Private fundraising trends in the Spanish non-profit sector

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A whole new world of opportunities has opened up to fundraisers in the non-profit sector after the economic crisis, writes Irene Tarradellas.

Irene Tarradellas


Director of the Corporate Alliances and Fundraising Area at the Fundación Secretariado Gitano. She worked for several years in the Strategic Consultancy sector for the private company PwC and in the area of Development Education at UNICEF Madrid.

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The need for (private) fundraising is currently on the agenda of all Spanish NGOs (I say Spanish because in other countries like the UK or the US there has been a different culture of solidarity for centuries). The Spanish non-profit sector has always lived off public funds, from the State and locally, with the exception of some organizations that also receive some European public funds. The general view in the Spanish non-profit sector, until recently (and some continue to firmly defend this idea) was that it made total sense for the taxpayers’ money to mainly contribute to supporting the activities of NGOs. This means there were just a few organizations –most of which are large and linked to the Church, or members of international organizations – that worked to raise private funds right from the beginning (or almost).

With the crisis, the non-profit sector in Spain has come up against great hardships, precisely because of the dependency from public funds. During the worst years of the crisis, subsidies for NGOs dropped, in some cases, up to 50%, leading to a situation of high alert in the sector, and forcing many small NGOs to merge or being absorbed by larger ones, so as not to disappear. And those that did manage to survive have gone through some tough years when it comes to financing and sustainability. It is in this context that a general interest arose to do private fundraising so as to gain a social basis of people and companies that could support their cause, while also diversifying these entities’ funding sources and bringing to them new forms of sustainability, making them less dependent on the structural situation of the public economy. This interest has been so widespread that we can already start talking of a strong diversifications of organizations doing fundraising today: it is no longer just international cooperation organizations or social action ones, but also organizations working for the environment, medical research, culture, etc have started to do this.

When looking at private fundraising we can identify two main targets for the non-profit sector: companies and individuals. Let’s take a look at some elements of fundraising in this country:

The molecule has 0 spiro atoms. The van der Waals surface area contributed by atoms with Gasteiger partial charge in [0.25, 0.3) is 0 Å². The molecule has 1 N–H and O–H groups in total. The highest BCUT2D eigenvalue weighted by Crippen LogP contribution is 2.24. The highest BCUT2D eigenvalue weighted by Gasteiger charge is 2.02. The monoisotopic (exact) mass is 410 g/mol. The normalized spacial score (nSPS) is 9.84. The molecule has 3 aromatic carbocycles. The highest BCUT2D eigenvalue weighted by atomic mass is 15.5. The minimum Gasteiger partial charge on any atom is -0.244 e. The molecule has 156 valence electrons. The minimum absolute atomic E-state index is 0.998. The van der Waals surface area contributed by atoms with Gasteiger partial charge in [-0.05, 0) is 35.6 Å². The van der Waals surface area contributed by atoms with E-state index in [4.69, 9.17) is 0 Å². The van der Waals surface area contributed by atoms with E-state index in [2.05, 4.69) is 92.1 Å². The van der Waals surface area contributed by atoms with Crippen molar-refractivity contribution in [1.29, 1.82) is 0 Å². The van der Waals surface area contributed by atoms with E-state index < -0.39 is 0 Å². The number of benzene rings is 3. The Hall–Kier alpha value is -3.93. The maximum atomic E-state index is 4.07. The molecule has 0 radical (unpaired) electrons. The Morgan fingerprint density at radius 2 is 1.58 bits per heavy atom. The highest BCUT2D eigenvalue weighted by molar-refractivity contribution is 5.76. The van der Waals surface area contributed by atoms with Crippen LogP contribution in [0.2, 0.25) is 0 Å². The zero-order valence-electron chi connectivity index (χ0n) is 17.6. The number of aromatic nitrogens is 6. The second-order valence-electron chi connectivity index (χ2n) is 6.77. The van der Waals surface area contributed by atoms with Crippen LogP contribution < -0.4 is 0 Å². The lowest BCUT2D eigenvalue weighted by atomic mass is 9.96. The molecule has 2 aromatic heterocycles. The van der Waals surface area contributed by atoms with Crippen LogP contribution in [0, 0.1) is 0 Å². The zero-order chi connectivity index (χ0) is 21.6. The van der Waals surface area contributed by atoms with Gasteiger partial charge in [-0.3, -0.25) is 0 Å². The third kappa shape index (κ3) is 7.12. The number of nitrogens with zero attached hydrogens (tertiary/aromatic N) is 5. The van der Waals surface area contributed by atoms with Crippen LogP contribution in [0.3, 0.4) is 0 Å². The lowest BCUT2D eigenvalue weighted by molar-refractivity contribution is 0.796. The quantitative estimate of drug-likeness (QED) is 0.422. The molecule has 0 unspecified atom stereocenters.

On the one hand, we address companies normally using the fact that Corporate Social Responsibility has, for some time now, become fashionable in the Spanish private sector. It started off as a trend seen in larger companies, which made purely philanthropic donations to NGOs amidst a lot of publicity to portray themselves as being responsible and committed to society (even if in many cases this was only face washing!). However, nowadays the discussion on CSR has not only expanded into all sorts of companies –small and large– but very rarely do NGOs manage to get direct donations from companies. Today, doing fundraising with companies means having a clear segmentation of who we are targeting, having a minimum knowledge on the company’s core business and its focuses at a level of social responsibility, building relations based on trust, making collaboration proposals that will bring an added value to both sides and where companies are a key element. This forces NGOs to report and measure KPIs for social impact, and to be extremely transparent, etc.

On the other hand, we usually target individuals to ask them to support our cause by becoming members of the organization through small periodic contributions. We are all tired of being stopped in the street, exiting the metro, or at the entrance to a shopping mall by young men and women wearing a vest and asking us to become a member of this or that foundation. One could believe that face-to-face (F2F) is an obsolete system, but the truth is that 50% of new individuals joining an organization as members come via this capture method. In any case, due to the growing trend of potential donors who can commit more in the short time than in the long time, and with the digital revolution happening in society, there is a wide range of new fundraising opportunities through new techniques and new channels: crowdfunding, Solidarity SMS, collecting signatures on platforms such as or Avazz, solidarity sports events such as Intermón Oxfam’s Trailwalker, actions via social networks such as the Ice Bucket on Facebook, etc.   

Ultimately, a whole new world of opportunities is opening up to fundraisers in the non-profit sector. In the next few years we shall look at how we have used these opportunities and got something out of them.

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